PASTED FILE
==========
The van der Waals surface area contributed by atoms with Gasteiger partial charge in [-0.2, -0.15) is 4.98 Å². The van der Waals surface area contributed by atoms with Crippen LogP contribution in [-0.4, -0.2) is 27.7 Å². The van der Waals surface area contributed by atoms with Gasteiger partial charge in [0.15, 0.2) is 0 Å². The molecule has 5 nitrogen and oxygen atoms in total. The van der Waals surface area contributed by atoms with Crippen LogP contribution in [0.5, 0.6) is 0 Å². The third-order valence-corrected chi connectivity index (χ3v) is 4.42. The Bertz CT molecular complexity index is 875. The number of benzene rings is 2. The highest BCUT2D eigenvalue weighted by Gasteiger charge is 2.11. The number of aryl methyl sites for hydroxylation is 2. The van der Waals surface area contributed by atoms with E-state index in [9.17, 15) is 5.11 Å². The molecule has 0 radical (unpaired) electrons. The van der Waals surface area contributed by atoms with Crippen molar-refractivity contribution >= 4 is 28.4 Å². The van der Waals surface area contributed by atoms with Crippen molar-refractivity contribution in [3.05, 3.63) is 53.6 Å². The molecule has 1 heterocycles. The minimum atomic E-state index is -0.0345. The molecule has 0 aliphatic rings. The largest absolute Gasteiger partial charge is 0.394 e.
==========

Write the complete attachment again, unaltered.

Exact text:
The van der Waals surface area contributed by atoms with Gasteiger partial charge in [-0.2, -0.15) is 4.98 Å². The van der Waals surface area contributed by atoms with Crippen LogP contribution in [-0.4, -0.2) is 27.7 Å². The van der Waals surface area contributed by atoms with Gasteiger partial charge in [0.15, 0.2) is 0 Å². The molecule has 5 nitrogen and oxygen atoms in total. The van der Waals surface area contributed by atoms with Crippen LogP contribution in [0.5, 0.6) is 0 Å². The third-order valence-corrected chi connectivity index (χ3v) is 4.42. The Bertz CT molecular complexity index is 875. The number of benzene rings is 2. The highest BCUT2D eigenvalue weighted by Gasteiger charge is 2.11. The number of aryl methyl sites for hydroxylation is 2. The van der Waals surface area contributed by atoms with E-state index in [9.17, 15) is 5.11 Å². The molecule has 0 radical (unpaired) electrons. The van der Waals surface area contributed by atoms with Crippen molar-refractivity contribution >= 4 is 28.4 Å². The van der Waals surface area contributed by atoms with Crippen molar-refractivity contribution in [3.05, 3.63) is 53.6 Å². The molecule has 1 heterocycles. The minimum atomic E-state index is -0.0345. The molecule has 0 aliphatic rings. The largest absolute Gasteiger partial charge is 0.394 e.